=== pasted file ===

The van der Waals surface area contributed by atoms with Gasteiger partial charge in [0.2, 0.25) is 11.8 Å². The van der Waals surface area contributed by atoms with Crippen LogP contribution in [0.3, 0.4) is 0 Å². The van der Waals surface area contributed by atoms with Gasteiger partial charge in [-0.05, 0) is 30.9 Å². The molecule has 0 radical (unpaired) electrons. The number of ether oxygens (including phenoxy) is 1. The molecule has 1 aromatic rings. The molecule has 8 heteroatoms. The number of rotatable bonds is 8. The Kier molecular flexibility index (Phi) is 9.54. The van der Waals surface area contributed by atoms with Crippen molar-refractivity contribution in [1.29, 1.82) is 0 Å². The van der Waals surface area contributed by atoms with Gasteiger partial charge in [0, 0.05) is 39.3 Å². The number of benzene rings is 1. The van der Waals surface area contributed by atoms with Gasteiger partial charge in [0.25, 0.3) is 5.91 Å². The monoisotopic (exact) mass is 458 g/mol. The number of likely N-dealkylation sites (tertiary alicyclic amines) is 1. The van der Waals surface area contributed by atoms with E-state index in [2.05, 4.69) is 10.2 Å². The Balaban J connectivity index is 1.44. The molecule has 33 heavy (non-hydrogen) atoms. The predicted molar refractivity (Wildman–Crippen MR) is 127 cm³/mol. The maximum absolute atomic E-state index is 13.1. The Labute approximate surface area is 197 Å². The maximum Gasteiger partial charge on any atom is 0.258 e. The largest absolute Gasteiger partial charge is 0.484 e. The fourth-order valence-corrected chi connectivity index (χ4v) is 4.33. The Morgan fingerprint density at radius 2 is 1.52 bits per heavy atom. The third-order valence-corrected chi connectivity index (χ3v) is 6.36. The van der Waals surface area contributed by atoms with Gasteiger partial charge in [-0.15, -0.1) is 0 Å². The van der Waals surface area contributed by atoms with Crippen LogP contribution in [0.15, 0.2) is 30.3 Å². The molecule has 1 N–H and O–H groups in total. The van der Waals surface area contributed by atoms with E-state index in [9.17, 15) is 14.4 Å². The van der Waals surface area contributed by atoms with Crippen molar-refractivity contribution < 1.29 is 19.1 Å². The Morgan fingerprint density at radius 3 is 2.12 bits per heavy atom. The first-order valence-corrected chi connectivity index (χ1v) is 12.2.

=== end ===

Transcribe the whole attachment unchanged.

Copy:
The van der Waals surface area contributed by atoms with Gasteiger partial charge in [0.2, 0.25) is 11.8 Å². The van der Waals surface area contributed by atoms with Crippen LogP contribution in [0.3, 0.4) is 0 Å². The van der Waals surface area contributed by atoms with Gasteiger partial charge in [-0.05, 0) is 30.9 Å². The molecule has 0 radical (unpaired) electrons. The number of ether oxygens (including phenoxy) is 1. The molecule has 1 aromatic rings. The molecule has 8 heteroatoms. The number of rotatable bonds is 8. The Kier molecular flexibility index (Phi) is 9.54. The van der Waals surface area contributed by atoms with Crippen molar-refractivity contribution in [1.29, 1.82) is 0 Å². The van der Waals surface area contributed by atoms with Gasteiger partial charge in [0, 0.05) is 39.3 Å². The number of benzene rings is 1. The van der Waals surface area contributed by atoms with Gasteiger partial charge in [0.25, 0.3) is 5.91 Å². The monoisotopic (exact) mass is 458 g/mol. The number of likely N-dealkylation sites (tertiary alicyclic amines) is 1. The van der Waals surface area contributed by atoms with E-state index in [2.05, 4.69) is 10.2 Å². The Balaban J connectivity index is 1.44. The molecule has 33 heavy (non-hydrogen) atoms. The predicted molar refractivity (Wildman–Crippen MR) is 127 cm³/mol. The maximum absolute atomic E-state index is 13.1. The Labute approximate surface area is 197 Å². The maximum Gasteiger partial charge on any atom is 0.258 e. The largest absolute Gasteiger partial charge is 0.484 e. The fourth-order valence-corrected chi connectivity index (χ4v) is 4.33. The Morgan fingerprint density at radius 2 is 1.52 bits per heavy atom. The third-order valence-corrected chi connectivity index (χ3v) is 6.36. The van der Waals surface area contributed by atoms with Gasteiger partial charge in [-0.15, -0.1) is 0 Å². The van der Waals surface area contributed by atoms with Crippen LogP contribution in [0.15, 0.2) is 30.3 Å². The molecule has 1 N–H and O–H groups in total. The van der Waals surface area contributed by atoms with E-state index in [9.17, 15) is 14.4 Å². The van der Waals surface area contributed by atoms with Crippen molar-refractivity contribution < 1.29 is 19.1 Å². The Morgan fingerprint density at radius 3 is 2.12 bits per heavy atom. The first-order valence-corrected chi connectivity index (χ1v) is 12.2.